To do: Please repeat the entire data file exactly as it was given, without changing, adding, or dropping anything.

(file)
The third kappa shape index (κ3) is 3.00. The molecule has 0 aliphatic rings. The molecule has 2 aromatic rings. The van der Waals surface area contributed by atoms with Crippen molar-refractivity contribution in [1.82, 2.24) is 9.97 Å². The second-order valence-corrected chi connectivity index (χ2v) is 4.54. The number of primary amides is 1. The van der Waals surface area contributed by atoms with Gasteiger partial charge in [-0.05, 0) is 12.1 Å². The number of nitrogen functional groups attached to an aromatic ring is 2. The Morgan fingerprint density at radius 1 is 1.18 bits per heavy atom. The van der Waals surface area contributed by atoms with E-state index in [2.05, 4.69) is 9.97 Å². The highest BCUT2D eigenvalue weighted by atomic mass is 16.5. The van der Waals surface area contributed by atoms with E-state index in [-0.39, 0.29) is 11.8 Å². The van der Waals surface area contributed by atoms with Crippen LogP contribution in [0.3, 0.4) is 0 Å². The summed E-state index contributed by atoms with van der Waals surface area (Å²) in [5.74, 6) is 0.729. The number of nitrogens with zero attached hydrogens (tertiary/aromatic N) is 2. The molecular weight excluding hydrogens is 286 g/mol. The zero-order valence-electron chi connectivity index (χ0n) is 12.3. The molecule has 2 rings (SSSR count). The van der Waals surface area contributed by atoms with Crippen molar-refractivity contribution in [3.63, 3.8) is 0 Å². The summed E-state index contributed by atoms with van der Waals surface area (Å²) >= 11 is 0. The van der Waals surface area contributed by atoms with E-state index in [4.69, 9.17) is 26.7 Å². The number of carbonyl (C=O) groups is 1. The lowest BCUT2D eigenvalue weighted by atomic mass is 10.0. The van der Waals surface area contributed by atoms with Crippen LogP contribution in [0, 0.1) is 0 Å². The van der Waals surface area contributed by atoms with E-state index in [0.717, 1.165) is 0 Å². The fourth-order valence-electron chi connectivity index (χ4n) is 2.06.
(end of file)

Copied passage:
The third kappa shape index (κ3) is 3.00. The molecule has 0 aliphatic rings. The molecule has 2 aromatic rings. The van der Waals surface area contributed by atoms with Crippen molar-refractivity contribution in [1.82, 2.24) is 9.97 Å². The second-order valence-corrected chi connectivity index (χ2v) is 4.54. The number of primary amides is 1. The van der Waals surface area contributed by atoms with Gasteiger partial charge in [-0.05, 0) is 12.1 Å². The number of nitrogen functional groups attached to an aromatic ring is 2. The Morgan fingerprint density at radius 1 is 1.18 bits per heavy atom. The van der Waals surface area contributed by atoms with E-state index in [2.05, 4.69) is 9.97 Å². The highest BCUT2D eigenvalue weighted by atomic mass is 16.5. The van der Waals surface area contributed by atoms with E-state index in [-0.39, 0.29) is 11.8 Å². The van der Waals surface area contributed by atoms with Crippen LogP contribution in [0.3, 0.4) is 0 Å². The summed E-state index contributed by atoms with van der Waals surface area (Å²) in [5.74, 6) is 0.729. The number of nitrogens with zero attached hydrogens (tertiary/aromatic N) is 2. The molecular weight excluding hydrogens is 286 g/mol. The zero-order valence-electron chi connectivity index (χ0n) is 12.3. The molecule has 2 rings (SSSR count). The van der Waals surface area contributed by atoms with Crippen molar-refractivity contribution in [3.63, 3.8) is 0 Å². The summed E-state index contributed by atoms with van der Waals surface area (Å²) >= 11 is 0. The van der Waals surface area contributed by atoms with E-state index in [4.69, 9.17) is 26.7 Å². The number of carbonyl (C=O) groups is 1. The lowest BCUT2D eigenvalue weighted by atomic mass is 10.0. The van der Waals surface area contributed by atoms with Crippen LogP contribution in [0, 0.1) is 0 Å². The van der Waals surface area contributed by atoms with E-state index in [0.717, 1.165) is 0 Å². The fourth-order valence-electron chi connectivity index (χ4n) is 2.06.